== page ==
Kim McCullough

Four pieces of advice to kick-start summer


By Kim McCullough, M.Sc, YCS

I have to admit, my life is pretty hockey-centric. Even when I take things a little slower in May and June, I’m still in hockey mode. What can I say, I love what I do and I’m always thinking of ways to help players get to the next level.

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Three ways to sabotage your season


By Kim McCullough, M.Sc, YCS

Players who aspire to play at the highest level of hockey “get it.” They put in the hard work on and off the ice to gain an edge on the competition. But once the summer comes, most players just do what is asked of them by their coaches, instead of going the extra mile. Many of them will not get the payoff they deserve once they hit the ice in the fall because of self-sabotage. So here are three of the most common ways players sabotage their season.

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Dressing room drama


By Kim McCullough, M.Sc, YCS

Nothing can derail a team faster than dressing room drama that isn’t dealt with quickly and effectively. I’ve been playing and coaching this sport for almost 25 years, and I can honestly say that I’ve been with very few teams that haven’t had some serious drama in the room. Not surprisingly, those teams are the ones that have had the most success on the ice. I’ve coached teams from PeeWee all the way up to the college level and while the drama may be different at all those age groups, it has the same ability to rip a team apart and cause divisions and problems that inevitably spill over onto the ice.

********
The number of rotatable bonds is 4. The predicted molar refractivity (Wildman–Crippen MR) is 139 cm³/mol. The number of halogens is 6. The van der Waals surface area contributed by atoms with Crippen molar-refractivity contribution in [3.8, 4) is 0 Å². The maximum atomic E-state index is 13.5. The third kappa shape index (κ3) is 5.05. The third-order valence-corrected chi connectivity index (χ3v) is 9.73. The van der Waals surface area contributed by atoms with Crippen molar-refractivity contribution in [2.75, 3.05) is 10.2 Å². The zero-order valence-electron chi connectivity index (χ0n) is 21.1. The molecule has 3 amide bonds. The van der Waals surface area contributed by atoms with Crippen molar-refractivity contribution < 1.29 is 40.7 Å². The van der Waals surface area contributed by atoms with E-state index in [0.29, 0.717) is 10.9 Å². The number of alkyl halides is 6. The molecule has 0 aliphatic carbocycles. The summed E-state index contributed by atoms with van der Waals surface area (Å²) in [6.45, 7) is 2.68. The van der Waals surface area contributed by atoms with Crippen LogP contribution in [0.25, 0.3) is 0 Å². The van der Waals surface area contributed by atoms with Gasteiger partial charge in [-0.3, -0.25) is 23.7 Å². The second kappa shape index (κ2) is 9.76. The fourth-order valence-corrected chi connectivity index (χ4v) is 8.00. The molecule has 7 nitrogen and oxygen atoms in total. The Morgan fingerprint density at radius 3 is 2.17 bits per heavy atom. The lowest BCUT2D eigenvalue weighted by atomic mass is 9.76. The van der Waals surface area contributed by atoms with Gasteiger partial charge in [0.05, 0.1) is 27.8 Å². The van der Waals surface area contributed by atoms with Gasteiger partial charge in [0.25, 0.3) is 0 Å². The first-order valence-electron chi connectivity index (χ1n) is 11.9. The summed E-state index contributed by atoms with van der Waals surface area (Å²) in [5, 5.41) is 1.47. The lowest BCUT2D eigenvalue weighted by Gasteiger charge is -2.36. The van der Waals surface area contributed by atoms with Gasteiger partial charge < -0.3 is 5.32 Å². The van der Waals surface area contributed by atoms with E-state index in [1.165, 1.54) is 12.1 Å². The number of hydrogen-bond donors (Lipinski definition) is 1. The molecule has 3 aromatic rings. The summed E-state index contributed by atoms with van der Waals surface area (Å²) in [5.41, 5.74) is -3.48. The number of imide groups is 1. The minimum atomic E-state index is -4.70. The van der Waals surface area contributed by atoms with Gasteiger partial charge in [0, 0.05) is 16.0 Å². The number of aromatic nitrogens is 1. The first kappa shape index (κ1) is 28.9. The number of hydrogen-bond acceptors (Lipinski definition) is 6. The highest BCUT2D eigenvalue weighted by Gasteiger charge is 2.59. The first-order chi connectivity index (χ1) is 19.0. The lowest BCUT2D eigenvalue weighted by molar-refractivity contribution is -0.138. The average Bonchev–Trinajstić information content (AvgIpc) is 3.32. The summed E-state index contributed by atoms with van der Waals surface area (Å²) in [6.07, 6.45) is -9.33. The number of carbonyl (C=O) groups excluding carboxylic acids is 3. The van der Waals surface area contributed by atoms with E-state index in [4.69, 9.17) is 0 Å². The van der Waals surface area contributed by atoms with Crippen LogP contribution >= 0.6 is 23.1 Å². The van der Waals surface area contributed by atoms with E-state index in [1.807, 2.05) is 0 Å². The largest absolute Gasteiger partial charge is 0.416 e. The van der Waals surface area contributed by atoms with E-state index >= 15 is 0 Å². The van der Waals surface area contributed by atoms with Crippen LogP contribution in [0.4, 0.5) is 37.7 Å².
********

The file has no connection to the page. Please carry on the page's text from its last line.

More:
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Are you focused or distracted?


By Kim McCullough, M.Sc, YCS

One of the biggest challenges for all hockey players is being able to stay focused throughout an entire season, game or even practice. Distractions are everywhere and with playoffs and season-ending tournaments upon us, the amount and intensity of these distractions seems to be multiplying. Every player will get distracted by different things and that’s why each player must come up with their own strategy for combating their distractions.

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How did she do that?


By Kim McCullough, M.Sc, YCS

The best female hockey players in the world have got all the basic skills down pat – they can all skate, pass, shoot, stickhandle and check effectively. For many young players, being able to execute basic skills at the right time, while under pressure and while moving at high speeds is very challenging, but when you put the best players from across the country together to compete for a spot on the national team, you can see that they’ve all got the ability. So if they can all do the basic things well, what separates the best in this group from the rest?

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